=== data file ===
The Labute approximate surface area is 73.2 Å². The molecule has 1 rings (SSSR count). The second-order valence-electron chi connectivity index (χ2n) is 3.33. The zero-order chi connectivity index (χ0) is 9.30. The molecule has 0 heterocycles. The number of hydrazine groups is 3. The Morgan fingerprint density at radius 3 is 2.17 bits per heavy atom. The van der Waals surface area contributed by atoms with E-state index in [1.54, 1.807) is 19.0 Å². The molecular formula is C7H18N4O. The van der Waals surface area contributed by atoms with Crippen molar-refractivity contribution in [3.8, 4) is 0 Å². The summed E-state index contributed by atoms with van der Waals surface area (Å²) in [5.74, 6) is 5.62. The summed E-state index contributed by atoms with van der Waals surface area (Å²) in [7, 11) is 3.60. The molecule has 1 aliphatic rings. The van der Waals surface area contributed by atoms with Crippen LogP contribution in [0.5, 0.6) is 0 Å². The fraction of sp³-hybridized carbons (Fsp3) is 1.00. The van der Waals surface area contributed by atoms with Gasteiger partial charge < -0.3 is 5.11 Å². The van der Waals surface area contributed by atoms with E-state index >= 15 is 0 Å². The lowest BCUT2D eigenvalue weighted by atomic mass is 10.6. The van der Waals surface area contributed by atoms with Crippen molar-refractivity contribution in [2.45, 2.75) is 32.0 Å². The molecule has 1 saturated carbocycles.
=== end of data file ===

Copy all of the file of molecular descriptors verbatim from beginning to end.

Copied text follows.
The Labute approximate surface area is 73.2 Å². The molecule has 1 rings (SSSR count). The second-order valence-electron chi connectivity index (χ2n) is 3.33. The zero-order chi connectivity index (χ0) is 9.30. The molecule has 0 heterocycles. The number of hydrazine groups is 3. The Morgan fingerprint density at radius 3 is 2.17 bits per heavy atom. The van der Waals surface area contributed by atoms with E-state index in [1.54, 1.807) is 19.0 Å². The molecular formula is C7H18N4O. The van der Waals surface area contributed by atoms with Crippen molar-refractivity contribution in [3.8, 4) is 0 Å². The summed E-state index contributed by atoms with van der Waals surface area (Å²) in [5.74, 6) is 5.62. The summed E-state index contributed by atoms with van der Waals surface area (Å²) in [7, 11) is 3.60. The molecule has 1 aliphatic rings. The van der Waals surface area contributed by atoms with Crippen LogP contribution in [0.5, 0.6) is 0 Å². The fraction of sp³-hybridized carbons (Fsp3) is 1.00. The van der Waals surface area contributed by atoms with Gasteiger partial charge < -0.3 is 5.11 Å². The van der Waals surface area contributed by atoms with E-state index >= 15 is 0 Å². The lowest BCUT2D eigenvalue weighted by atomic mass is 10.6. The van der Waals surface area contributed by atoms with Crippen molar-refractivity contribution in [2.45, 2.75) is 32.0 Å². The molecule has 1 saturated carbocycles.